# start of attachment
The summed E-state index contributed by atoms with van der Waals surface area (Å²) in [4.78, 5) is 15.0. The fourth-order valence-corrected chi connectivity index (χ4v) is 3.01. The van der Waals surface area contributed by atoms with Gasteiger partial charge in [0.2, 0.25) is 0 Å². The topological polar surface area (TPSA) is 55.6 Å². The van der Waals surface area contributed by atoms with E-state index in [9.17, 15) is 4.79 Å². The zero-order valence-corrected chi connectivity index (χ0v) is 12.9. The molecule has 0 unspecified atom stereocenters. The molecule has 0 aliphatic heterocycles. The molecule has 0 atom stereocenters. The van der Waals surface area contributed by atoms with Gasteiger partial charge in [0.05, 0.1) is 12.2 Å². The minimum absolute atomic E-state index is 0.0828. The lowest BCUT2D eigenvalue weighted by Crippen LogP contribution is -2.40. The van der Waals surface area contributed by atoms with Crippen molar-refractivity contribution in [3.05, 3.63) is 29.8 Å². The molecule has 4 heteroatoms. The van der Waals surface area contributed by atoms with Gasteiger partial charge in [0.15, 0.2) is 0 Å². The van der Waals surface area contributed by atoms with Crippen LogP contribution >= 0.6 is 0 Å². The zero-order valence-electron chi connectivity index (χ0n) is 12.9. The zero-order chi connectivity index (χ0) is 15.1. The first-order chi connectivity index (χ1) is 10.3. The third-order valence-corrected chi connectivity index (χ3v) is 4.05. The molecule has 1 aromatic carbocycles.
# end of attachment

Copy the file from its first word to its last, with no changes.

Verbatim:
The summed E-state index contributed by atoms with van der Waals surface area (Å²) in [4.78, 5) is 15.0. The fourth-order valence-corrected chi connectivity index (χ4v) is 3.01. The van der Waals surface area contributed by atoms with Gasteiger partial charge in [0.2, 0.25) is 0 Å². The topological polar surface area (TPSA) is 55.6 Å². The van der Waals surface area contributed by atoms with E-state index in [9.17, 15) is 4.79 Å². The zero-order valence-corrected chi connectivity index (χ0v) is 12.9. The molecule has 0 unspecified atom stereocenters. The molecule has 0 aliphatic heterocycles. The molecule has 0 atom stereocenters. The van der Waals surface area contributed by atoms with Gasteiger partial charge in [0.05, 0.1) is 12.2 Å². The minimum absolute atomic E-state index is 0.0828. The lowest BCUT2D eigenvalue weighted by Crippen LogP contribution is -2.40. The van der Waals surface area contributed by atoms with Crippen molar-refractivity contribution in [3.05, 3.63) is 29.8 Å². The molecule has 4 heteroatoms. The van der Waals surface area contributed by atoms with Gasteiger partial charge in [0.15, 0.2) is 0 Å². The van der Waals surface area contributed by atoms with Crippen LogP contribution >= 0.6 is 0 Å². The zero-order valence-electron chi connectivity index (χ0n) is 12.9. The zero-order chi connectivity index (χ0) is 15.1. The first-order chi connectivity index (χ1) is 10.3. The third-order valence-corrected chi connectivity index (χ3v) is 4.05. The molecule has 1 aromatic carbocycles.